High ambition as business schools launch space programmes
Space has not traditionally been a destination to enjoy delicious food. Without gravity to help clear their sinuses, astronauts are left with a dulled sense of taste.
But, at BI Norwegian Business School in Oslo, associate professor of marketing Carlos Velasco and colleagues are working to develop more appetising meals for space travellers. “Space captured my imagination early in life and we saw an opportunity to tackle some of the challenges that space travellers may face,” says Velasco, a “multisensory marketing” specialist. “We want to position food — which is a multisensory experience in itself — beyond nutrition.”
Together with academics at the University of Sussex in the UK and Carnegie Mellon University in the US, his team at BI Norwegian has developed three concepts for use in zero gravity. These include a mixing pod where solid spices are dissolved into food for flavour and texture; a 3D printer that astronauts can use to make food that enhances the emotional experience of eating; and small bites with distinct flavours from different cultures or moments in life that are combined with virtual and augmented reality.
It might seem a lot of effort for the few people lucky enough to travel in space. “But research and development in the space industry often results in innovations that also provide solutions for humanity’s small and big challenges,” Velasco argues, citing inventions such as freeze-dried food, home insulation and water purification systems.
Velasco’s menu is still at the concept stage, but other European business schools are turning space-age ideas into reality.
At the University of Exeter Business School in south-west England, Professor Nikita Chiu is launching an undergraduate module early next year on the “economy of space”. Open to students from different disciplines and hosted at the university’s Penryn campus, the module will offer a chance to examine past achievements — and missteps — in space. It aims to help students envision a more responsible and sustainable space future, says Chiu, a senior lecturer in innovation policy at Exeter and named Ad Astra Distinguished Fellow in Robotic and Outer Space Governance at the Space Engineering Research Center of the University of Southern California.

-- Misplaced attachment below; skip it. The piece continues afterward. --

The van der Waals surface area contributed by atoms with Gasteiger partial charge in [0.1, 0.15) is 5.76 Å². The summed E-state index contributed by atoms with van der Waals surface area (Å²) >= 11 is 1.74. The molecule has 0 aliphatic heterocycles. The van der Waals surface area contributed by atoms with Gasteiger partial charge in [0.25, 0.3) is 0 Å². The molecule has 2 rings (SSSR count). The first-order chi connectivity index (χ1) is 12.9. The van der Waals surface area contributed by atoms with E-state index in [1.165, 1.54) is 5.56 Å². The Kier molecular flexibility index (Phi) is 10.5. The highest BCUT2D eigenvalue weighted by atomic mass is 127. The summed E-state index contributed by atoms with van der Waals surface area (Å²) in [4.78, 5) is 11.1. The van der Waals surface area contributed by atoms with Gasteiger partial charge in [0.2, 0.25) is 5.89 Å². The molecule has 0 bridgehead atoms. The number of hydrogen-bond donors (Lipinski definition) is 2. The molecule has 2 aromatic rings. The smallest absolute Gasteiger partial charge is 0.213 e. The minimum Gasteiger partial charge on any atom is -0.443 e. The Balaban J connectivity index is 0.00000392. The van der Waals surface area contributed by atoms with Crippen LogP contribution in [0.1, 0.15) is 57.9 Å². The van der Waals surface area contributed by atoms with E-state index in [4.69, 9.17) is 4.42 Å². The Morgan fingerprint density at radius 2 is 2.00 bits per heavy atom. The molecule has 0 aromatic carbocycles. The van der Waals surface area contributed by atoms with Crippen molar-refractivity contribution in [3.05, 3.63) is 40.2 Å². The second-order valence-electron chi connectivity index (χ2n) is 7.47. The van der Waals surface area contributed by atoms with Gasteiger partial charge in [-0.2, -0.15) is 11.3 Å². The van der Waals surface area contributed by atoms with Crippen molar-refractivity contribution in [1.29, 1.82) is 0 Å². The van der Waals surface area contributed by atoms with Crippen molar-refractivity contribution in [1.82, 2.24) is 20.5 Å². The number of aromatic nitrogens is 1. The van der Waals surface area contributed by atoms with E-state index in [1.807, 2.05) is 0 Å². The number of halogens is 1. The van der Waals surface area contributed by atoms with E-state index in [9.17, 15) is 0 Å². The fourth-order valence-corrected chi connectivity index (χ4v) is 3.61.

“There’s no other sector more intriguing than space,” says Chiu. “When we look up to the stars, we’re actually looking into the past, and yet the space sector is very much about building for the future.”
The course, she says, will draw on insights from business studies, the history of science and technology, engineering and global governance to understand how policy, technology and business intersect to enable the space economy.
“For those determined to make a career in the space sector, I hope they’ll be able to apply what they’ve learnt with us to instil positive changes, bringing new ideas to an established industry and making it more diverse, more responsible and more sustainable,” says Chiu, who is also a mentor for Space4Women, a network organised by the United Nations Office for Outer Space Affairs (UNOOSA).